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Formations - close, or spread out?

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I suspect this topic has been discussed before, but here goes:

What is everyones take on the distance between tanks in a platoon? I notice the germans tend to operate a lot more spread out than we do. I strongly favour tight formations(5-10 metres between each tank), unless the terrain is VERY open.

Pro's include:

- MUCH easier to lead. Every tank will see the same things, and fire control becomes much easier. Trying to develop situational awareness becomes increasingly difficult when you can't see the targets your 4th tank is engaging.

-Every barrel in your platoon will be able to bear on targets. With 50 meters between tanks, chances are you'll be exposing individual tanks to targets. Close formation usually means better mutual support in the platoon. With a close formation, your targets will have to face 4 barrels. With a spread-out formation, they may only be facing one or two.

-In the same street as the previous point, but you'll expose yourself from a smaller amount of threats, because you'll cover less ground.

-Generally better all-round security. For instance, if you're travelling in an echelon formation to cover an exposed flank, chances are the first tank(whose field of fire is still straight ahead) will expose itself a long time before the tanks responsible for covering the flank are able to scan the exposed flank.

All in all, I'm having trouble understanding why the germans seem to favour spread-out formations. I realise spread-out formations have their pro's as well, but in european terrain, my opinion is that the pros of close formation heavily outweighs the pros of spread-out formations.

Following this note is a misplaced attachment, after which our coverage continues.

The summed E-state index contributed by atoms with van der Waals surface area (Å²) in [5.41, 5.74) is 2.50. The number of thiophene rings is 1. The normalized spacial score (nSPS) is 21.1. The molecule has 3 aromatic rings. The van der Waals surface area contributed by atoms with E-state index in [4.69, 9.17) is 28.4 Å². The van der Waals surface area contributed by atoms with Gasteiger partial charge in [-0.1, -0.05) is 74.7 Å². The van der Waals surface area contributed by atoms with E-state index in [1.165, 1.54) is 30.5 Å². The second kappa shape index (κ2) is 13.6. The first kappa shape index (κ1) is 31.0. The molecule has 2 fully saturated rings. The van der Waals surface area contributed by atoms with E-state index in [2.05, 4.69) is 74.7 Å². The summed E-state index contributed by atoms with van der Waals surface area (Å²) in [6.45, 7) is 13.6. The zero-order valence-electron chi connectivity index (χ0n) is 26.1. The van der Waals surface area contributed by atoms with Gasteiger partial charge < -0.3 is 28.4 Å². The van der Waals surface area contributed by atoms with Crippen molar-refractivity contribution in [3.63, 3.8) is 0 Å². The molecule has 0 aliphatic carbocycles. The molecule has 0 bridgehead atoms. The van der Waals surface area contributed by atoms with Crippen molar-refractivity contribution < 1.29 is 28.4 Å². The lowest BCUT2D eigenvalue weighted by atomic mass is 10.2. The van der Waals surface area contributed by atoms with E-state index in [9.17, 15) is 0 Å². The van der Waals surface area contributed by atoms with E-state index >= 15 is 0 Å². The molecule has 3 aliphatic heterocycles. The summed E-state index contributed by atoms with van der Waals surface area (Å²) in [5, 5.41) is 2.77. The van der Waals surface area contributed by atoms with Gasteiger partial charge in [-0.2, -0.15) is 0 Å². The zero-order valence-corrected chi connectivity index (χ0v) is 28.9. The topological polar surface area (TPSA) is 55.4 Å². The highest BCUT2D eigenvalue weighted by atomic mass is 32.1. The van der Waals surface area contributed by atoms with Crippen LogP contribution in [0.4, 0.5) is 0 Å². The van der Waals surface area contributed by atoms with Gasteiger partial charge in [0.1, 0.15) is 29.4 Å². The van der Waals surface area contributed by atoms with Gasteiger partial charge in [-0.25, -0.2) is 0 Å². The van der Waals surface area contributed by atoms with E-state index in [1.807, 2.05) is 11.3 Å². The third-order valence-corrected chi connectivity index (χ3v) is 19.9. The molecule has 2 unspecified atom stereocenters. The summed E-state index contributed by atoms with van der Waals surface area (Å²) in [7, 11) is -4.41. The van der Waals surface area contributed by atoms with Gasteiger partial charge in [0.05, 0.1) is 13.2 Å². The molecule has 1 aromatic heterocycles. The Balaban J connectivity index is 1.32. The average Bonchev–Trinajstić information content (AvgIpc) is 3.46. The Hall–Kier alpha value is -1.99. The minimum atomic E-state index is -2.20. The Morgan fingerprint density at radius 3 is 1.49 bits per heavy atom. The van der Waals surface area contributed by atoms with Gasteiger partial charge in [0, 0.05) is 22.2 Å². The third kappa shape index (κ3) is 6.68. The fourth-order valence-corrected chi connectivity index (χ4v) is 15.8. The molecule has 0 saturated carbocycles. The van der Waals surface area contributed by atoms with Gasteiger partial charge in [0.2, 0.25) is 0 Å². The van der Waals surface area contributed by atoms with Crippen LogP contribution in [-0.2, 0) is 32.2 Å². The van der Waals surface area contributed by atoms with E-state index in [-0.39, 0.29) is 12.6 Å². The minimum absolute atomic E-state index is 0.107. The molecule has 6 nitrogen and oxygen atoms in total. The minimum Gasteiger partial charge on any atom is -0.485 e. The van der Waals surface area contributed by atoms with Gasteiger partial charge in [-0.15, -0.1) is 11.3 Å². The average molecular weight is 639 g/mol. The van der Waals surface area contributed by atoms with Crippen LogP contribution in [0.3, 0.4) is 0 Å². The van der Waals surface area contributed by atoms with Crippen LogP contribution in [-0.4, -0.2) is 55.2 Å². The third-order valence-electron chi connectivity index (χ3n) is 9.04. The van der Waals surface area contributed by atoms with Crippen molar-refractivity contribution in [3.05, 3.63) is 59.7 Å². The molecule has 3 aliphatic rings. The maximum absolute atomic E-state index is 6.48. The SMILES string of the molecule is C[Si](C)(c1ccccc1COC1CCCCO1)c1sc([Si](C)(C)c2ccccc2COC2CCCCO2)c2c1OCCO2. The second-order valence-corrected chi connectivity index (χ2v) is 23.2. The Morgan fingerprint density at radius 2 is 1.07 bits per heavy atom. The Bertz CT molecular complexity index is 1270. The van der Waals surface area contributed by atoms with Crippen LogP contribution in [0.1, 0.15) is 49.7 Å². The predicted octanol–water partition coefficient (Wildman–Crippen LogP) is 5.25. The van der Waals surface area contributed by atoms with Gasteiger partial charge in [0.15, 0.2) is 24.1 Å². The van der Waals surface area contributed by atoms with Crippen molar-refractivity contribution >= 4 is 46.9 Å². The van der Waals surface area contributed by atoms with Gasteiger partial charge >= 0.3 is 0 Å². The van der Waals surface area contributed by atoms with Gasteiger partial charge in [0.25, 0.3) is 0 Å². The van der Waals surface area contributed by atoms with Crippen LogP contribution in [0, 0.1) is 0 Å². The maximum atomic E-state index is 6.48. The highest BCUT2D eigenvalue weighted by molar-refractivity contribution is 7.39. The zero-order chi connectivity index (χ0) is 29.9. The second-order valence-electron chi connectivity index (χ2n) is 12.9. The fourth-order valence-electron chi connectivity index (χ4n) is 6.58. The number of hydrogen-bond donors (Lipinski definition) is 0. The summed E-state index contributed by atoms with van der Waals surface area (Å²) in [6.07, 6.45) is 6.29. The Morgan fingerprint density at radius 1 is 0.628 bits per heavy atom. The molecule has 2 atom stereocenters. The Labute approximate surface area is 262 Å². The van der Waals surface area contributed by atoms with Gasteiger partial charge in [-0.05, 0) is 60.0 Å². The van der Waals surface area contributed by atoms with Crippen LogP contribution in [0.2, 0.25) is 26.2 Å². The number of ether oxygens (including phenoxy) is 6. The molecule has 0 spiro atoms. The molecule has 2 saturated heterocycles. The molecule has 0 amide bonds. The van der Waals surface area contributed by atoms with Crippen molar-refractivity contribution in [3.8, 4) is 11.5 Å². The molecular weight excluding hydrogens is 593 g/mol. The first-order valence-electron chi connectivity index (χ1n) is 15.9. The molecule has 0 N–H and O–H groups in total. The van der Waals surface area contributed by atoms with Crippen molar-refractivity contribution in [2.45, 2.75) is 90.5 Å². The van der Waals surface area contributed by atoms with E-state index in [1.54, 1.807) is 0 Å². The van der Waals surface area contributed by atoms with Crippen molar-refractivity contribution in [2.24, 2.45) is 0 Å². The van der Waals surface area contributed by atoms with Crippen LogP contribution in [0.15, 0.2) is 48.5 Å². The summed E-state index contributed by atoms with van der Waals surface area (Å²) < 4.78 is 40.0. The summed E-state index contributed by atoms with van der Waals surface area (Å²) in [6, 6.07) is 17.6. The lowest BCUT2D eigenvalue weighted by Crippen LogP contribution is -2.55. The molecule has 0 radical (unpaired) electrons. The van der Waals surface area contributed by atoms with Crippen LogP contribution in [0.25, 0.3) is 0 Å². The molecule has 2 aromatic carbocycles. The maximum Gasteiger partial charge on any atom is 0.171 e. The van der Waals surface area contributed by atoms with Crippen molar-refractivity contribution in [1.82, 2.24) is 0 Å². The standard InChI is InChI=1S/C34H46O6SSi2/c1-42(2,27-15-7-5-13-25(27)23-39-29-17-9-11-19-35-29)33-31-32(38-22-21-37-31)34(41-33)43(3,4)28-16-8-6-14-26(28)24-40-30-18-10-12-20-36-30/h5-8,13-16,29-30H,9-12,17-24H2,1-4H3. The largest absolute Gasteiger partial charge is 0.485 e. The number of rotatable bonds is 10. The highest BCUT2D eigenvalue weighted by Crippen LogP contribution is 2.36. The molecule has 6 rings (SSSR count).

What is everyone elses opinion?

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Yeah, those are basically the two cons of going close. However, hitting a MOVING formation of tanks with artillery is EXTREMELY difficult, so that's not a major point in my book. The air threat in itself isn't enough to convince me that spread-out is the way to go.

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All in all, I'm having trouble understanding why the germans seem to favour spread-out formations.

What is everyone elses opinion?

With a open (spread-out) formation the troop will have a greater foot print on the ground. This will result in a larger area scanned by the troop. In turn this will give a better SA for the troop.

Even more so when the Germans had three tanks in their troop, however I do believe they have gone to four now.

I do prefer the open formation for the added SA it gives, when you know whats going on you can react faster and hopfully gain the upper hand.:cul:

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Even more so when the Germans had three tanks in their troop, however I do believe they have gone to four now.

The platoon strength was 4 tanks back in the 80s already.

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For me it depends on whether or not I'm attacking or defending and terrain.

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With a open (spread-out) formation the troop will have a greater foot print on the ground. This will result in a larger area scanned by the troop. In turn this will give a better SA for the troop.

Even more so when the Germans had three tanks in their troop, however I do believe they have gone to four now.

I do prefer the open formation for the added SA it gives, when you know whats going on you can react faster and hopfully gain the upper hand.:cul:

It will mean that the platoon is able to scan more terrain, however that also mean that the platoon is exposed to more threats. And chances are, your tanks will expose themselves individually, which means that your chances of establishing local fire superiority over that target are much smaller.

Regarding the SA, maintaining a proper SA becomes much more difficult once your tanks are no longer looking at the same things. That is; if your 2nd and 4th tanks are scanning terrain you yourself can't see, you'll have a much harder time figuring out just what they see. It will also generate a MUCH greater need for communications on the radio. My experience is that close formations provide greater SA.